AMD's gaming scientist Richard Huddy has launched a scathing attack on rival chip maker Nvidia.
Speaking to PCR in an open and frank interview about the state of the industry - which will be published in full in our upcoming September issue - we asked Huddy for his thoughts on Nvidia's GameWorks graphics technology.
GameWorks allows games developers to use a library of graphics tools - including HairWorks and Soft Shadows - but some owners of AMD graphics cards have complained of poor performance when running GameWorks titles, such as Project Cars, on their machines.
"If it was just that, then people could say: 'I’ll take my choice and turn it off if I’m with AMD and leave it on if I’m with Nvidia. But I think it’s more negative than that – and I’ll point to two facts here," Richard Huddy told PCR.
"Number one: Nvidia Gameworks typically damages the performance on Nvidia hardware as well, which is a bit tragic really. It certainly feels like it’s about reducing the performance, even on high-end graphics cards, so that people have to buy something new.
"That’s the consequence of it, whether it’s intended or not - and I guess I can’t read anyone’s minds so I can’t tell you what their intention is. But the consequence of it is it brings PCs to their knees when it’s unnecessary. And if you look at Crysis 2 in particular, you see that they’re tessellating water that’s not visible to millions of triangles every frame, and they’re tessellating blocks of concrete – essentially large rectangular objects – and generating millions of triangles per frame which are useless.
He added: "Now, bringing down AMD’s performance is pretty dodgy, but when they bring down their own consumers’ performance, then it makes you wonder what they’re up to. Their QA must be appalling if it’s a mistake, and if it’s not a mistake, it makes you wonder what their motivation must be. So I think it’s very unhelpful for the business.
"If you look at the way the performance metrics come out, it’s damaging to both Nvidia’s consumers and ours, though I guess they choose it because it’s most damaging to ours. That’s my guess."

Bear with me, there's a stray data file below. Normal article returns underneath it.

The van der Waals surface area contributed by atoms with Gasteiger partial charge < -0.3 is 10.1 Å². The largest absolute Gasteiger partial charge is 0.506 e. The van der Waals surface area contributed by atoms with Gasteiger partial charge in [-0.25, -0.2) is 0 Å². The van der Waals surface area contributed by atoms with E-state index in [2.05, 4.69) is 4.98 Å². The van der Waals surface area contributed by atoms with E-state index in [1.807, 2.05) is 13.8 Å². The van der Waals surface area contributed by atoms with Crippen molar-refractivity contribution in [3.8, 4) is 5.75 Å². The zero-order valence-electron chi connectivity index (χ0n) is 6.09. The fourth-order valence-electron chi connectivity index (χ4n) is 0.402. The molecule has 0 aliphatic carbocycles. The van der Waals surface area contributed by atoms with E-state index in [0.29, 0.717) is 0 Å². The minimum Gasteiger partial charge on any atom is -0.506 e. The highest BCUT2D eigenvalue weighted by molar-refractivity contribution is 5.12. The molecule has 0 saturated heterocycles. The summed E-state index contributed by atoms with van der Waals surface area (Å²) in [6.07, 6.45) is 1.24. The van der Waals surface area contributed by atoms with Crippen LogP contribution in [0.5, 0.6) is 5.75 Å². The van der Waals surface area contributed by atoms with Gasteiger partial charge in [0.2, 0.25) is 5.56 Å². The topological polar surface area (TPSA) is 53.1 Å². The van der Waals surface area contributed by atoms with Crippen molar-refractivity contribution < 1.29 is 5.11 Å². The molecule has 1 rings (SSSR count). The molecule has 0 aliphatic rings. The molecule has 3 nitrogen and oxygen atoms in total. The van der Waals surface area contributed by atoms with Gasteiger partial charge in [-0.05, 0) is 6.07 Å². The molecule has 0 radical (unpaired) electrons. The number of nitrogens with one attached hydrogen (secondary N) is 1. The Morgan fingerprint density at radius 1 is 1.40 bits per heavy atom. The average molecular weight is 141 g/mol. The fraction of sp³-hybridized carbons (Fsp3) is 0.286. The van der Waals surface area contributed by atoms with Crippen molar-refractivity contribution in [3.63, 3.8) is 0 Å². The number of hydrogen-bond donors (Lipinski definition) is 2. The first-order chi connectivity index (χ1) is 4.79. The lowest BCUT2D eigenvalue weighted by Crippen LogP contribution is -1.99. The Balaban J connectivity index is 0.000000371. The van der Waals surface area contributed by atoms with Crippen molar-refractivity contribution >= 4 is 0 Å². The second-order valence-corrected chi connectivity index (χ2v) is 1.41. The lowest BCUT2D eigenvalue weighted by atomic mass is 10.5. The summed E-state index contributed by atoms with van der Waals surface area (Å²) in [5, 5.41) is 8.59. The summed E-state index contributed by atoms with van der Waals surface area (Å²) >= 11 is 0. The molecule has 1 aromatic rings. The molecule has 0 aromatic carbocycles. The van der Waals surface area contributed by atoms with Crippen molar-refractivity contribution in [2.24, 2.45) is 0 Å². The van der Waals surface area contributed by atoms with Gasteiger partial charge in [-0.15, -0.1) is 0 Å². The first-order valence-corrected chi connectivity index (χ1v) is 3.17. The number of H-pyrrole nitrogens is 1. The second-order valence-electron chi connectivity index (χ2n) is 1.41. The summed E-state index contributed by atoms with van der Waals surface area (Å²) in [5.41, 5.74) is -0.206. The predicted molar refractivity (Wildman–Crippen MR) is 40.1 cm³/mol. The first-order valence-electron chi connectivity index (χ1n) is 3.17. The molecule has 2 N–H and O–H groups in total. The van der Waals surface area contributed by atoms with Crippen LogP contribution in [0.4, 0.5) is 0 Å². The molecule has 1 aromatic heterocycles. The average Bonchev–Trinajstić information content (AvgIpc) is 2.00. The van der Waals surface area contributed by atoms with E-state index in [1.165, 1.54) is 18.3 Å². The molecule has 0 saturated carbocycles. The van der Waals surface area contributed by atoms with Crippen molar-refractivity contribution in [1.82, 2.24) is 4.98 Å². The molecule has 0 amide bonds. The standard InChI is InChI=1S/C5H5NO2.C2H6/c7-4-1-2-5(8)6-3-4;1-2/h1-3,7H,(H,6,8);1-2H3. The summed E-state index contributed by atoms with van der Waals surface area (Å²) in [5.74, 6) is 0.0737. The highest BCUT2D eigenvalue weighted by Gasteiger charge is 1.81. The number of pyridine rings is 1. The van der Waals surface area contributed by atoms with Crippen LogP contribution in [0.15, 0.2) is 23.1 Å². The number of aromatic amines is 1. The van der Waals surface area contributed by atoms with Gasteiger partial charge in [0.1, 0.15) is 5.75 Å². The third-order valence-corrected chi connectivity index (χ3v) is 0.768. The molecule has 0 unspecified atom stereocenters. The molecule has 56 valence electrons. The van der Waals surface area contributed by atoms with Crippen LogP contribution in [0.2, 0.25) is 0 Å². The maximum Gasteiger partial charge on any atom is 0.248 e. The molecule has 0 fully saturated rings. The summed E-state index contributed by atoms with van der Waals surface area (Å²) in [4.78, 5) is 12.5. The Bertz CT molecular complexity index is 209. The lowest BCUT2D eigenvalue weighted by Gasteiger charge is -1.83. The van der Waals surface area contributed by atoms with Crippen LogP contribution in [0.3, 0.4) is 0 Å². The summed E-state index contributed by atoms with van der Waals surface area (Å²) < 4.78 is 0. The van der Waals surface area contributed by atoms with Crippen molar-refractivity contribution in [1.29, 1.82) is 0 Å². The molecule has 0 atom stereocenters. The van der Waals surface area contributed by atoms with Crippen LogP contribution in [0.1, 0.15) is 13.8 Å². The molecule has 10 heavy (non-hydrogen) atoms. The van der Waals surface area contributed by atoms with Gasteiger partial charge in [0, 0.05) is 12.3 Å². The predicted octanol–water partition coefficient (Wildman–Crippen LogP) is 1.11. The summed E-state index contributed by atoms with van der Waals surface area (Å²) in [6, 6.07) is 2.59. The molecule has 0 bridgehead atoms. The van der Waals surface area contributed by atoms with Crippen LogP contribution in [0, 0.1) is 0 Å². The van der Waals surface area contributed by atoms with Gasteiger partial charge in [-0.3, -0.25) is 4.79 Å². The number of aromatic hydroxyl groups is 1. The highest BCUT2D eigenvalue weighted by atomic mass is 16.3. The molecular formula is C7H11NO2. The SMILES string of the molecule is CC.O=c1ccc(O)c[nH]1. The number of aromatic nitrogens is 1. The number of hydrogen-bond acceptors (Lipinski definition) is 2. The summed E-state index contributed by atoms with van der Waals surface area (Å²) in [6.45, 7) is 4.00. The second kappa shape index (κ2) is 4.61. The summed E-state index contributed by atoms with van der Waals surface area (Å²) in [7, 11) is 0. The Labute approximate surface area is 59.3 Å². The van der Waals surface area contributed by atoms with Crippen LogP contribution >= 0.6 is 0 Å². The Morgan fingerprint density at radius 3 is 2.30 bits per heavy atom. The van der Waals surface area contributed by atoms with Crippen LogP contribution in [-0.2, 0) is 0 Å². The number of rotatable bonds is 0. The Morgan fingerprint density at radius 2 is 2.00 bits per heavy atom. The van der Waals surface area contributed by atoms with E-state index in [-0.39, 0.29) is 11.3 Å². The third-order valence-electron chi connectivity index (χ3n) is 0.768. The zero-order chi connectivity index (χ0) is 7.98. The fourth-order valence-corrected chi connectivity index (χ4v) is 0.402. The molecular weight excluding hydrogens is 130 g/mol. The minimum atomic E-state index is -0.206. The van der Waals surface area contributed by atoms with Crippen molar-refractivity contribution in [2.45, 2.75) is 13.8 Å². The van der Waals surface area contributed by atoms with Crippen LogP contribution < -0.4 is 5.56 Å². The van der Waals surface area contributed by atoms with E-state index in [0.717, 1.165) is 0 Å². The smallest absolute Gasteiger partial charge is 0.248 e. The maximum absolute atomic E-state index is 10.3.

Nvidia's head of GameWorks PR Brian Burke says Nvidia created GameWorks "to advance gaming at a faster pace", according to a lengthy report by WCCFTech.
"We used to just give out code samples for effects, and we still do," he said. "But as effects became increasingly more complex, just giving away code samples was not effective. It took too long to get the effects in to games and created work for developers. So we turned our library of special effects into a middleware solution.
"It makes integration easier and allows effects to be adopted by more developers more quickly, accelerating the pace of innovation in games."
Huddy went on to suggest that PC games which support Nvidia GameWorks have lower review scores on average when compared to titles AMD have worked on, citing review aggregator site Metacritic.
"[Nvidia] don’t seem to care what the impact of GameWorks has on games either," he commented. "If you look through the Metacritic scores of the games that Nvidia works with, they’re often quite damaged by the Gameworks inclusion, or at least the games themselves don’t score as well as you’d hope.
"So I think it’s unhealthy for PC gaming. And I wish they would go back to the way everyone else develops their SDKs – give it a source code, let the games developer work with it as they see fit, and let us take the industry as a whole forward. That would be a better place to play."
PCR has reached out to Nvidia for its reaction to Huddy's specific comments.